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The Arts Abstract

“Remember?” by Luke Mohan. Photo: Frankie Macaulay


ghosts is a show presented by NSCAD’s Open-Air Artist Society in partnership with Parks Canada. The collaboration celebrates the intersection between the natural world and the visual arts. The exhibition showcases the works of a group of students who spent five days in August visiting and seeking inspiration from Kejimkujik National Park and National Historic Site.

Luke Mohan is a current NSCAD student from Toronto. He makes mixed media art, mainly with embroidery. He co-curated ghosts with Jordan Baraniecki. We ate cookies and he told us about the trip/the show.

On the diversity of the exhibition’s artists:

There’s definitely a wide variety of works in the show: drawing, photography, ceramic work activated by flashlight, video work, a living sculpture element, an interactive tent, collage work. It was really exciting that we got to have such a variety of artists working in different mediums and different years of study at NSCAD. We all came from interesting places in the school but I don’t know if we would have connected if it weren’t for this trip. So that’s part of what is so special about the course.

Photo: Frankie Macaulay

On the curatorial theme:

The term ghost really spoke to us in the way we could pull meaning from the word as a whole and the subtle italicized ‘host’ inside the word, that sort of nuance that poetic language can bring. The theme gave us leeway for navigating presence and absence, the maritime’s fascination with folklore, and elements of collective memory.

People responded to the theme in really interesting ways. Some people interacted with it in a way that responded to ghosts as a trigger of memory like cultural memory, archiving, and personal archiving. Some people took it to mean that space for presence and absence. Other people looked at it as a trigger for a fusion between the living and dead.

Photo: Frankie Macaulay

On the artwork he created for the exhibition:

My piece is titled “Remember?” and it’s a collage work with paper elements. I used the processes of image transfer, tracing, and painting along with archived images of Kejimkujik and quotations. I was researching what a ghost is. What really spoke to me in the term ghosts is the way memories are the shadows of ghosts and how the process of memory recall creates a fictive sense of an experience.

There was a time when I was confused about how to portray the trip — the immensity of the experience but also the history of the place and what it means for it to be different people’s land and now protected land. So what I’m trying to answer with my work is the delicacy needed in personal archiving and the futility of archiving my experience at Kejimkujik because there are so many perspectives I can’t express. Something I learned is how I can lean on my Keji family to help support a collective memory and to help me navigate space, land, and ideas.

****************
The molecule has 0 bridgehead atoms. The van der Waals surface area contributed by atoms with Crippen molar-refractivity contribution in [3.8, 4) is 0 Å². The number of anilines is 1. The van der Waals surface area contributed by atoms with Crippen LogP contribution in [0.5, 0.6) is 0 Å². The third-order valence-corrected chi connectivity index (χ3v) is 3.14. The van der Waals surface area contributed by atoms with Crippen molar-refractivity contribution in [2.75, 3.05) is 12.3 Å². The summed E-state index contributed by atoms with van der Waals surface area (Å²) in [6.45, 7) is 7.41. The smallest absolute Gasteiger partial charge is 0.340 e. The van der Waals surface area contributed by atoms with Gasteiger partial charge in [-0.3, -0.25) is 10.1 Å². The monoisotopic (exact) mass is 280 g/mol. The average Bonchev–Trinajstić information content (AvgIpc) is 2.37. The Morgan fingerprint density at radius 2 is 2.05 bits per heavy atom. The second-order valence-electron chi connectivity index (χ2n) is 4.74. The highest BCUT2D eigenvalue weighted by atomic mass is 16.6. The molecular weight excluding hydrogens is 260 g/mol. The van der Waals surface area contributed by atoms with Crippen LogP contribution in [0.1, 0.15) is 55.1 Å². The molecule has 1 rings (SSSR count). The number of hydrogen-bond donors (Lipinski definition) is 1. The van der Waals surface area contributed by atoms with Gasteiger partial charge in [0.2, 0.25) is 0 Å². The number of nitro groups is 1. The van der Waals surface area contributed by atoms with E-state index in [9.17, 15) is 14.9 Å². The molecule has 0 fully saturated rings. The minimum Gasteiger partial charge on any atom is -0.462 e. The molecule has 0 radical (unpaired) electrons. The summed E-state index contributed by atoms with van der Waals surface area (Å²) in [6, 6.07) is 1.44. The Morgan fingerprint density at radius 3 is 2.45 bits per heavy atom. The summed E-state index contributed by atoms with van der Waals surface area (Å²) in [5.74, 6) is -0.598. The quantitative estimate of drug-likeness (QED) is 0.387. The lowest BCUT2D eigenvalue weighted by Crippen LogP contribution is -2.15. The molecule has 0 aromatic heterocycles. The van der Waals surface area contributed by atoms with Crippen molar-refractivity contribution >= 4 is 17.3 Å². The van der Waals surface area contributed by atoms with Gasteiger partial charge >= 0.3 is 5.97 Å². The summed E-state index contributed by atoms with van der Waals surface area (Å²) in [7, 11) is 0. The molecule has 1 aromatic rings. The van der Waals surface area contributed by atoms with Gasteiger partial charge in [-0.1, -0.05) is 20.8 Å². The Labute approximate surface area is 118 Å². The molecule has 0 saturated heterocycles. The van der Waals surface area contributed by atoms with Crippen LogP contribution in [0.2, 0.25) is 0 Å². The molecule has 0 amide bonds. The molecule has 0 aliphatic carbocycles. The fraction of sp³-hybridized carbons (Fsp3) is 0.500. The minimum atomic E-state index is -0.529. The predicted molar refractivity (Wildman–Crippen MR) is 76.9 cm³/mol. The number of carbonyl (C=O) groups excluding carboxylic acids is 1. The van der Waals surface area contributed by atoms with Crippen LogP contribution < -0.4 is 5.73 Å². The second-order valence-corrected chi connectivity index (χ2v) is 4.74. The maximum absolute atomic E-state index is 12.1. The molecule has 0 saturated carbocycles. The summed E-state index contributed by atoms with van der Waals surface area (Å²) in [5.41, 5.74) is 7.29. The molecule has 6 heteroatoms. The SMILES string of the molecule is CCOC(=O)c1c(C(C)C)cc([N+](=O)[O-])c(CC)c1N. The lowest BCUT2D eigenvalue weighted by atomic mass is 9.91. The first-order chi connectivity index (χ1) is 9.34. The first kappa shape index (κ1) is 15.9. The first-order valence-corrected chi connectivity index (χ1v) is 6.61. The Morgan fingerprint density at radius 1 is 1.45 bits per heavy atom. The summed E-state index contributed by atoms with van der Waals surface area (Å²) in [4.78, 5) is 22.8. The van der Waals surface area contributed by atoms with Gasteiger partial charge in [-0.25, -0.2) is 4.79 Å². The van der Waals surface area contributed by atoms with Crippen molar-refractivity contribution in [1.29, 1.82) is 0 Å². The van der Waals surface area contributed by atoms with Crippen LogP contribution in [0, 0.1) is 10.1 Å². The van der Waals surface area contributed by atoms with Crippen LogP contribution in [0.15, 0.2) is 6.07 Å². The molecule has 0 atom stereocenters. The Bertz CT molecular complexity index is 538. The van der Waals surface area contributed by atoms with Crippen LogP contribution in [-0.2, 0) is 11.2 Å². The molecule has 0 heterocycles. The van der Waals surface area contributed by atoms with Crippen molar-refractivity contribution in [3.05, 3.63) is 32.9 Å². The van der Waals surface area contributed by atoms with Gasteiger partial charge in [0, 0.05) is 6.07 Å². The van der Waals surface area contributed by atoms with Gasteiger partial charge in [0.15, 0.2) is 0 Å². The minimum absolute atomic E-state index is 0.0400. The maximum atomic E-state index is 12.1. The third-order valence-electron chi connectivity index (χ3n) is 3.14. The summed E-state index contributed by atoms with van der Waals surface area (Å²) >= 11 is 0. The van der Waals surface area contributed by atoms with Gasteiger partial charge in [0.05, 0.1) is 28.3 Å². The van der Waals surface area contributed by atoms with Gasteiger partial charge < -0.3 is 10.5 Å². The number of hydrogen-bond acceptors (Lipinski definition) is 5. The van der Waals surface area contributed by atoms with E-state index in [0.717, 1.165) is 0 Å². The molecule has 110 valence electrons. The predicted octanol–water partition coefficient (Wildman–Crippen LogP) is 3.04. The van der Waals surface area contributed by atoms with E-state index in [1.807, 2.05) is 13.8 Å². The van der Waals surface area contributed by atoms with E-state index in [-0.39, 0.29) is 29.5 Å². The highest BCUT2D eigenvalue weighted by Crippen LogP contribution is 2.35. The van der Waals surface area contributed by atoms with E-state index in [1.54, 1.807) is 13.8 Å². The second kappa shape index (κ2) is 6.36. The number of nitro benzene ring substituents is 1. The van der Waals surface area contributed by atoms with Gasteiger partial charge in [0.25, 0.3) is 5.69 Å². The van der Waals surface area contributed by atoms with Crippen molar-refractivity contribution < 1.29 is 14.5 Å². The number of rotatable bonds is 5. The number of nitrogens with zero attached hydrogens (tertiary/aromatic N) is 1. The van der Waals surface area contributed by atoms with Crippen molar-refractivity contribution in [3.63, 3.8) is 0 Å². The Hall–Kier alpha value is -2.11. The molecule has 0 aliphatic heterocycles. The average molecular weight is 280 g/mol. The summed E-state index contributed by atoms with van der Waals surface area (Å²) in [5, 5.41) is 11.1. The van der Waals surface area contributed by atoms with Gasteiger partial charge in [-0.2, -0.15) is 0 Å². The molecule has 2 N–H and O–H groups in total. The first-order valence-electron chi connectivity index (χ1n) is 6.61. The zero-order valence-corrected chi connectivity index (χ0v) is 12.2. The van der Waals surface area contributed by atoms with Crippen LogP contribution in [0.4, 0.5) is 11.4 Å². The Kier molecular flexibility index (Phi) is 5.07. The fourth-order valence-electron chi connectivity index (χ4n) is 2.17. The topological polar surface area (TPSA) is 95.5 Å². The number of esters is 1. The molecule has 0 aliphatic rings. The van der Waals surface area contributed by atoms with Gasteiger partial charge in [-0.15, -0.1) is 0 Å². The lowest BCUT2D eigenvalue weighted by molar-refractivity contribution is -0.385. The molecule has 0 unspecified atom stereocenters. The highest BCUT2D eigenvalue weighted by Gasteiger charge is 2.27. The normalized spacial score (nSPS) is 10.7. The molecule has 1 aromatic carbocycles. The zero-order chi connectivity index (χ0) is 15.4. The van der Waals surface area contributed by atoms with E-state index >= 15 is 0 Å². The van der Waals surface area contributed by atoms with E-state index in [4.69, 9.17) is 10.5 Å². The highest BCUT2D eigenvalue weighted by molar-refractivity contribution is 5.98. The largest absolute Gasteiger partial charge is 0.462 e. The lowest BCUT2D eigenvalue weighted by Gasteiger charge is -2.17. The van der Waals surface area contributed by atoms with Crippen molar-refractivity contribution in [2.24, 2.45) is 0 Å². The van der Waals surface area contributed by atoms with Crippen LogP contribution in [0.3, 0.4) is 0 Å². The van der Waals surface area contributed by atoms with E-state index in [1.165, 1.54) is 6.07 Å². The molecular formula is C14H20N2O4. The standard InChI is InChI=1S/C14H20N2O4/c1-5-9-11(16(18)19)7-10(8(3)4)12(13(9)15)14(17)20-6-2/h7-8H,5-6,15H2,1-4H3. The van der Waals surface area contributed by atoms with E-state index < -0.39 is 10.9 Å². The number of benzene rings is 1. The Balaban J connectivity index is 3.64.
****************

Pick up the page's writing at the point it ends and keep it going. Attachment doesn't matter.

Photo: Frankie Macaulay

On his ongoing engagement with the piece:

There’s a process in the work where I’ve been going back to the gallery daily and changing the piece. I’ve been rearranging the components so there are transferred fragments of archived images and elements of text that I’ve erased, rewritten, written in or transferred in. Another process is stitching components together and cutting them apart. I think that speaks to the process of memory recall and the ways memory overlap and become triggers for one another. It also speaks to how memories can be pushed back, not forgotten, but create a space for that moment before a memory is remembered.

As it changes, it gives new light to the piece. I don’t think it’s important for the viewer to see all the different incarnations because I think that propagates the way social media has changed our memory and tries to augment us into something that we’re not (but maybe something that we can be). It’s pushing us too far to recall, recall, recall in exact detail. This piece let’s me get things relaxed, not wrong.

My piece literally has a lot of layers and I’m still working through it. Once it comes down, I don’t think it ends because I’m still going to be working through the experience I had at Kejimkujik and I know the other members of our group will be too.

ghosts is on display at the Anna Leonowens Gallery until Saturday, December 6. The gallery is open from 12-4 and artists will be offering tours from 2-4.